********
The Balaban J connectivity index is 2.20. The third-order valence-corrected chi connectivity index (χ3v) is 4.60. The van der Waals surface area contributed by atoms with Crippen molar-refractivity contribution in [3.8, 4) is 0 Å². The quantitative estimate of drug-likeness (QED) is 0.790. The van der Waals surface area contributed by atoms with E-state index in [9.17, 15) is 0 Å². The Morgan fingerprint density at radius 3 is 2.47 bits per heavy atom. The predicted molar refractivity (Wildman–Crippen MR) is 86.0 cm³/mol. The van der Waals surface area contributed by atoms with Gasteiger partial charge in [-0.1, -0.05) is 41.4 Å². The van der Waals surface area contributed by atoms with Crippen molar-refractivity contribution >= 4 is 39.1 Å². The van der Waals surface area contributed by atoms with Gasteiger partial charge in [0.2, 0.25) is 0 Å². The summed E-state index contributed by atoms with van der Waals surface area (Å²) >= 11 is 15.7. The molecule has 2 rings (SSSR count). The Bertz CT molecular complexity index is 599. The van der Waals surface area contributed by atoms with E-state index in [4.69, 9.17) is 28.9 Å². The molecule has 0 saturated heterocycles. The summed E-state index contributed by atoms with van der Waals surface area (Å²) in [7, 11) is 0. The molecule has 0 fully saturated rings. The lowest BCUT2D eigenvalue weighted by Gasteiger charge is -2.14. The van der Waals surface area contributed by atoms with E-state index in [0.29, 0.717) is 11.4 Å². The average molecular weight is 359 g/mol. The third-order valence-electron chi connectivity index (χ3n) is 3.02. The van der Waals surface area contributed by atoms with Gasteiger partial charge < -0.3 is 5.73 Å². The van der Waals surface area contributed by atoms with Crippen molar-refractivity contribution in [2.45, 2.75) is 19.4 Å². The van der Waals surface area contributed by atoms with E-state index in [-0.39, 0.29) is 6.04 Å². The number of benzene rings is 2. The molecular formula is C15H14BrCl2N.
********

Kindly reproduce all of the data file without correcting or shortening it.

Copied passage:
The Balaban J connectivity index is 2.20. The third-order valence-corrected chi connectivity index (χ3v) is 4.60. The van der Waals surface area contributed by atoms with Crippen molar-refractivity contribution in [3.8, 4) is 0 Å². The quantitative estimate of drug-likeness (QED) is 0.790. The van der Waals surface area contributed by atoms with E-state index in [9.17, 15) is 0 Å². The Morgan fingerprint density at radius 3 is 2.47 bits per heavy atom. The predicted molar refractivity (Wildman–Crippen MR) is 86.0 cm³/mol. The van der Waals surface area contributed by atoms with Gasteiger partial charge in [-0.1, -0.05) is 41.4 Å². The van der Waals surface area contributed by atoms with Crippen molar-refractivity contribution >= 4 is 39.1 Å². The van der Waals surface area contributed by atoms with Gasteiger partial charge in [0.2, 0.25) is 0 Å². The summed E-state index contributed by atoms with van der Waals surface area (Å²) >= 11 is 15.7. The molecule has 2 rings (SSSR count). The Bertz CT molecular complexity index is 599. The van der Waals surface area contributed by atoms with E-state index in [4.69, 9.17) is 28.9 Å². The molecule has 0 saturated heterocycles. The summed E-state index contributed by atoms with van der Waals surface area (Å²) in [7, 11) is 0. The molecule has 0 fully saturated rings. The lowest BCUT2D eigenvalue weighted by Gasteiger charge is -2.14. The van der Waals surface area contributed by atoms with E-state index in [0.29, 0.717) is 11.4 Å². The average molecular weight is 359 g/mol. The third-order valence-electron chi connectivity index (χ3n) is 3.02. The van der Waals surface area contributed by atoms with Gasteiger partial charge < -0.3 is 5.73 Å². The van der Waals surface area contributed by atoms with Crippen molar-refractivity contribution in [2.45, 2.75) is 19.4 Å². The van der Waals surface area contributed by atoms with E-state index in [-0.39, 0.29) is 6.04 Å². The number of benzene rings is 2. The molecular formula is C15H14BrCl2N.